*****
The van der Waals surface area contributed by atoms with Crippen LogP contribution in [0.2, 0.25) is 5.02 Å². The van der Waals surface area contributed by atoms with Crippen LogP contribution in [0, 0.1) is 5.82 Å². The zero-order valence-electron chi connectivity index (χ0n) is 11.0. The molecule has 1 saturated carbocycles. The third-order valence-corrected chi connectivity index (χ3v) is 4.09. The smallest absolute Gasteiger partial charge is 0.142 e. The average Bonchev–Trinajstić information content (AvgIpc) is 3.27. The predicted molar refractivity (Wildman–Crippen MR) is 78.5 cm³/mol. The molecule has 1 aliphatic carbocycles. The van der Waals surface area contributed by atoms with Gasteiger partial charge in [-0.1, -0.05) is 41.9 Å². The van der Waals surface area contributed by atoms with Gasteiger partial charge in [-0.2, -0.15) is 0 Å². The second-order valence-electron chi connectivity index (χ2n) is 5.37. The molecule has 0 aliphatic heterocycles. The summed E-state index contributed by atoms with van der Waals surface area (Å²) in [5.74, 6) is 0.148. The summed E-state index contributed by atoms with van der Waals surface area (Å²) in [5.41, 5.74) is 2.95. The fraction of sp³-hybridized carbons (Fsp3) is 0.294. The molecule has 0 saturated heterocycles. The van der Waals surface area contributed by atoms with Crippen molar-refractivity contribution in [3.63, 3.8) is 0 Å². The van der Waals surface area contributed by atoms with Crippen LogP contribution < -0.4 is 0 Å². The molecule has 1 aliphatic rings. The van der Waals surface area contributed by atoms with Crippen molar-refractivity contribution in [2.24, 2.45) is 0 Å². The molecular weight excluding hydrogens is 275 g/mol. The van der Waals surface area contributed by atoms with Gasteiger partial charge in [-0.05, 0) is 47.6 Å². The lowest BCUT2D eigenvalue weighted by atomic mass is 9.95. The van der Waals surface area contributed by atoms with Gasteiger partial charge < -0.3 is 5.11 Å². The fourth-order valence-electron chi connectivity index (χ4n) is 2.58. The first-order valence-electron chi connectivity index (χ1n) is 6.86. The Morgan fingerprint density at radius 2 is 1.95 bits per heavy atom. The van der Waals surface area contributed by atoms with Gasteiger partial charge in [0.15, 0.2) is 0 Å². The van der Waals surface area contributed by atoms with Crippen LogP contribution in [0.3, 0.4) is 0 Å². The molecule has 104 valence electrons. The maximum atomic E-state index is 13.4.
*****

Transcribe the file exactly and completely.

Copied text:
The van der Waals surface area contributed by atoms with Crippen LogP contribution in [0.2, 0.25) is 5.02 Å². The van der Waals surface area contributed by atoms with Crippen LogP contribution in [0, 0.1) is 5.82 Å². The zero-order valence-electron chi connectivity index (χ0n) is 11.0. The molecule has 1 saturated carbocycles. The third-order valence-corrected chi connectivity index (χ3v) is 4.09. The smallest absolute Gasteiger partial charge is 0.142 e. The average Bonchev–Trinajstić information content (AvgIpc) is 3.27. The predicted molar refractivity (Wildman–Crippen MR) is 78.5 cm³/mol. The molecule has 1 aliphatic carbocycles. The van der Waals surface area contributed by atoms with Gasteiger partial charge in [-0.1, -0.05) is 41.9 Å². The van der Waals surface area contributed by atoms with Gasteiger partial charge in [-0.2, -0.15) is 0 Å². The second-order valence-electron chi connectivity index (χ2n) is 5.37. The molecule has 0 aliphatic heterocycles. The summed E-state index contributed by atoms with van der Waals surface area (Å²) in [5.74, 6) is 0.148. The summed E-state index contributed by atoms with van der Waals surface area (Å²) in [5.41, 5.74) is 2.95. The fraction of sp³-hybridized carbons (Fsp3) is 0.294. The molecule has 0 saturated heterocycles. The van der Waals surface area contributed by atoms with Crippen molar-refractivity contribution in [3.63, 3.8) is 0 Å². The van der Waals surface area contributed by atoms with Crippen LogP contribution < -0.4 is 0 Å². The molecule has 1 aliphatic rings. The van der Waals surface area contributed by atoms with Crippen molar-refractivity contribution in [2.24, 2.45) is 0 Å². The molecular weight excluding hydrogens is 275 g/mol. The van der Waals surface area contributed by atoms with Gasteiger partial charge in [-0.05, 0) is 47.6 Å². The lowest BCUT2D eigenvalue weighted by atomic mass is 9.95. The van der Waals surface area contributed by atoms with Gasteiger partial charge < -0.3 is 5.11 Å². The fourth-order valence-electron chi connectivity index (χ4n) is 2.58. The first-order valence-electron chi connectivity index (χ1n) is 6.86. The Morgan fingerprint density at radius 2 is 1.95 bits per heavy atom. The van der Waals surface area contributed by atoms with Gasteiger partial charge in [0.15, 0.2) is 0 Å². The van der Waals surface area contributed by atoms with Crippen LogP contribution in [0.3, 0.4) is 0 Å². The molecule has 104 valence electrons. The maximum atomic E-state index is 13.4.